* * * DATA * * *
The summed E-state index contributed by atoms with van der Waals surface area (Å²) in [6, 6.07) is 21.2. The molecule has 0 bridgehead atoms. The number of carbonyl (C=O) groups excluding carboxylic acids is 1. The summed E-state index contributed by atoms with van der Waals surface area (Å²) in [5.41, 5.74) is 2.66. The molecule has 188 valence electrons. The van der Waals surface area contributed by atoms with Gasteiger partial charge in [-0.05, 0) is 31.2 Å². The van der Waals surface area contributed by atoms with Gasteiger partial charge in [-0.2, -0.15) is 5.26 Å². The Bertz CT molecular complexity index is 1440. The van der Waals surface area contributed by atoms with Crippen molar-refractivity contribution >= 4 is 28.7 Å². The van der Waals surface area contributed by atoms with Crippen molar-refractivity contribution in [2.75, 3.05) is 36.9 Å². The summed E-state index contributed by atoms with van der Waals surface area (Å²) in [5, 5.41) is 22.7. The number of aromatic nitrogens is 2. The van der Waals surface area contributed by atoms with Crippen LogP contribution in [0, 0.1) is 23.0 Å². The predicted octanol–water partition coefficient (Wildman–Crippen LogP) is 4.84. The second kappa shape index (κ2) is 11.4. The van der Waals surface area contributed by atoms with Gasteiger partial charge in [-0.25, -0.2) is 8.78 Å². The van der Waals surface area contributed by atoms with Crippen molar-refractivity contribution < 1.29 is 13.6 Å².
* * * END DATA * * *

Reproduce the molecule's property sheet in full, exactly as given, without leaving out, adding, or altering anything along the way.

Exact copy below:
The summed E-state index contributed by atoms with van der Waals surface area (Å²) in [6, 6.07) is 21.2. The molecule has 0 bridgehead atoms. The number of carbonyl (C=O) groups excluding carboxylic acids is 1. The summed E-state index contributed by atoms with van der Waals surface area (Å²) in [5.41, 5.74) is 2.66. The molecule has 188 valence electrons. The van der Waals surface area contributed by atoms with Gasteiger partial charge in [-0.05, 0) is 31.2 Å². The van der Waals surface area contributed by atoms with Gasteiger partial charge in [-0.2, -0.15) is 5.26 Å². The Bertz CT molecular complexity index is 1440. The van der Waals surface area contributed by atoms with Crippen molar-refractivity contribution >= 4 is 28.7 Å². The van der Waals surface area contributed by atoms with Crippen molar-refractivity contribution in [2.75, 3.05) is 36.9 Å². The summed E-state index contributed by atoms with van der Waals surface area (Å²) in [5, 5.41) is 22.7. The number of aromatic nitrogens is 2. The van der Waals surface area contributed by atoms with Crippen LogP contribution in [0, 0.1) is 23.0 Å². The predicted octanol–water partition coefficient (Wildman–Crippen LogP) is 4.84. The second kappa shape index (κ2) is 11.4. The van der Waals surface area contributed by atoms with Gasteiger partial charge in [-0.25, -0.2) is 8.78 Å². The van der Waals surface area contributed by atoms with Crippen molar-refractivity contribution < 1.29 is 13.6 Å².